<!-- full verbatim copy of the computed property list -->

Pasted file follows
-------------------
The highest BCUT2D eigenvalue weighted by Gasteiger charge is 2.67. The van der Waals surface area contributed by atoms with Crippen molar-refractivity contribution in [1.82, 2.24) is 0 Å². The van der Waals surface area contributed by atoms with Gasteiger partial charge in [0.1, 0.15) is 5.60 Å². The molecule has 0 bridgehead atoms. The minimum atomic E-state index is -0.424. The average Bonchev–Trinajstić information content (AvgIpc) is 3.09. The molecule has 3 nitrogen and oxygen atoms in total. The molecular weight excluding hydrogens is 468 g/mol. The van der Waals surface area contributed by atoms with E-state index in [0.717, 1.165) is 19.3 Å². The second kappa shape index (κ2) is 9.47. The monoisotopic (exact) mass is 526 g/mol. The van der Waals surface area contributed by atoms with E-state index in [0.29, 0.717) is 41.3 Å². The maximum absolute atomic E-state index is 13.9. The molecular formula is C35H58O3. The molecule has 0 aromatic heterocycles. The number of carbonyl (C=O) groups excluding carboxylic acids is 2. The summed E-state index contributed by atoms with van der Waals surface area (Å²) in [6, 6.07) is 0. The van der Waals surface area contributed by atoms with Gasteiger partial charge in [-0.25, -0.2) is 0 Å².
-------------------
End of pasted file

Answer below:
The highest BCUT2D eigenvalue weighted by Gasteiger charge is 2.67. The van der Waals surface area contributed by atoms with Crippen molar-refractivity contribution in [1.82, 2.24) is 0 Å². The van der Waals surface area contributed by atoms with Gasteiger partial charge in [0.1, 0.15) is 5.60 Å². The molecule has 0 bridgehead atoms. The minimum atomic E-state index is -0.424. The average Bonchev–Trinajstić information content (AvgIpc) is 3.09. The molecule has 3 nitrogen and oxygen atoms in total. The molecular weight excluding hydrogens is 468 g/mol. The van der Waals surface area contributed by atoms with E-state index in [0.717, 1.165) is 19.3 Å². The second kappa shape index (κ2) is 9.47. The monoisotopic (exact) mass is 526 g/mol. The van der Waals surface area contributed by atoms with E-state index in [0.29, 0.717) is 41.3 Å². The maximum absolute atomic E-state index is 13.9. The molecular formula is C35H58O3. The molecule has 0 aromatic heterocycles. The number of carbonyl (C=O) groups excluding carboxylic acids is 2. The summed E-state index contributed by atoms with van der Waals surface area (Å²) in [6, 6.07) is 0. The van der Waals surface area contributed by atoms with Gasteiger partial charge in [-0.25, -0.2) is 0 Å².